IMA World Health/ Emily Esworthy

Three years ago, three IMA World Health staff members — President Rick Santos, Vice President of International Programs Dr. Sarla Chand and Senior Program Officer Ann Varghese – found themselves trapped beneath the rubble of the Hotel Montana when the 7.0-maginitude earthquake struck Port-au-Prince, Haiti.  Several beams that had fallen near the hotel’s front desk created a space barely large enough for them to sit upright. It took rescuers 55 hours to find them.

They were among the lucky ones.

Trapped near them in the collapse were colleagues Rev. James Gulley, a consultant for the United Methodist Committee on Relief (UMCOR), the Rev. Samuel W. Dixon, Jr., who was an IMA board member and the Deputy General Secretary of Global Health & UMCOR, and the Rev. Clint Rabb, a leader in The United Methodist Church’s mission volunteer program. While Rev. Gulley survived, Rev. Dixon and Rev. Rabb died tragically from injuries sustained in the collapse.

As many as 300,000 people died as a result of the earthquake, a million were made homeless and the city was nearly destroyed.

When Santos returned to the devastated city six months later, he was greatly uplifted when he saw the resilience of the Haitian people and the great progress the IMA team in Haiti had accomplished in the ongoing fight against debilitating neglected tropical diseases – a major focus for IMA – despite the earthquake.

“The IMA Haiti staff surpassed my expectations: not only did they survive the earthquake, but they also worked tirelessly with Health and Education Ministry staff for weeks to make sure this important health event continues to serve the Haitian people,” Santos said. “Their work is an inspiration to the entire health system.”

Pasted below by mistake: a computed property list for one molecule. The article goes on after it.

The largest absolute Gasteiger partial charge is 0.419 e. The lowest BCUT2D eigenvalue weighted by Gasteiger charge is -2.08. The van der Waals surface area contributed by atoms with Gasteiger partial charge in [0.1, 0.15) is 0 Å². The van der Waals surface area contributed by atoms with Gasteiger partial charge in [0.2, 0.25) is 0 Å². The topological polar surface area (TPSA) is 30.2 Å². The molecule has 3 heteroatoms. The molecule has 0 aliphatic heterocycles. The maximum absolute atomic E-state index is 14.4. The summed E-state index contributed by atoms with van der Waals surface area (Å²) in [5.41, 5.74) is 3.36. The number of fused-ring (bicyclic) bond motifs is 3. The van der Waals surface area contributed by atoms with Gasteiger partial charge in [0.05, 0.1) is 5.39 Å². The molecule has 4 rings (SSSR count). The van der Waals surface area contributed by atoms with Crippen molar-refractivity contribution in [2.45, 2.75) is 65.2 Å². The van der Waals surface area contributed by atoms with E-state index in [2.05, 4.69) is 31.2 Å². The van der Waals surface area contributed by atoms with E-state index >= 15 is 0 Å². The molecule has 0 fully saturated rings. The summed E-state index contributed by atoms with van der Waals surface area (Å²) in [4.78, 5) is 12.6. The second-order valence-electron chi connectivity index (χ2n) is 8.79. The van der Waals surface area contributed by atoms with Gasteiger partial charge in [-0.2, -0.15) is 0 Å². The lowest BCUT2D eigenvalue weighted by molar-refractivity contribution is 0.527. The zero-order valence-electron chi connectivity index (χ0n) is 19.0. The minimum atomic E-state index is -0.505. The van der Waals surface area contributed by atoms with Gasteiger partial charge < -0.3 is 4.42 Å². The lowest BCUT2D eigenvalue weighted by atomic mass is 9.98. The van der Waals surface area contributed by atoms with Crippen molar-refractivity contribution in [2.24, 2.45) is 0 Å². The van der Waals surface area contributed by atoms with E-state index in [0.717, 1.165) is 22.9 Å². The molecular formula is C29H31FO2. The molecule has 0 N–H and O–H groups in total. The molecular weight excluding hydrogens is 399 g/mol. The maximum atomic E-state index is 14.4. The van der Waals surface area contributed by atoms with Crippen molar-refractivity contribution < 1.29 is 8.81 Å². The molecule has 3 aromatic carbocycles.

In June 2010 a mass drug administration, funded by USAID and implemented by IMA through a partnership with RTI International and the Haitian Ministries of Health and Education, reached out to the Northeast, Southeast, Nippes and South Departments of Haiti. More than 4,000 volunteers from the local community, trained by IMA, provided hands-on help to distribute the drugs to treat lymphatic filariasis (LF), which leads to characteristic swelling of the extremities called elephantiasis, and soil-transmitted worms. Despite the setbacks of the earthquake, nearly 1.4 million people, amounting to 20% of the national population, were treated in one month. Maintaining the ongoing schedule of mass drug administration—even in highly challenging months following the earthquake—was critical, as it takes up to seven years of consistent coverage to eliminate these NTDs from a population. Despite the obvious challenges of meeting goals in the post-earthquake setting, IMA was not willing to allow the earthquake to undo the many years of work already invested in this important health program.

Three years later, IMA remains committed to treating and preventing NTDs and continues to be a leader in its efforts to curb these diseases and their effects in Haiti. In the past year, the program achieved full national coverage—a major milestone toward the established goal of eliminating LF by 2020.

Following the 2010 earthquake that carried such personal significance for him and for IMA World Health, Santos promised that IMA would stand by the Haitian people and work to advance health for as long as it takes. This commitment has been demonstrated throughout the past three years by the tireless work of the IMA Haiti team in the fight against NTDs—and IMA will continue upholding this commitment until our work is no longer needed.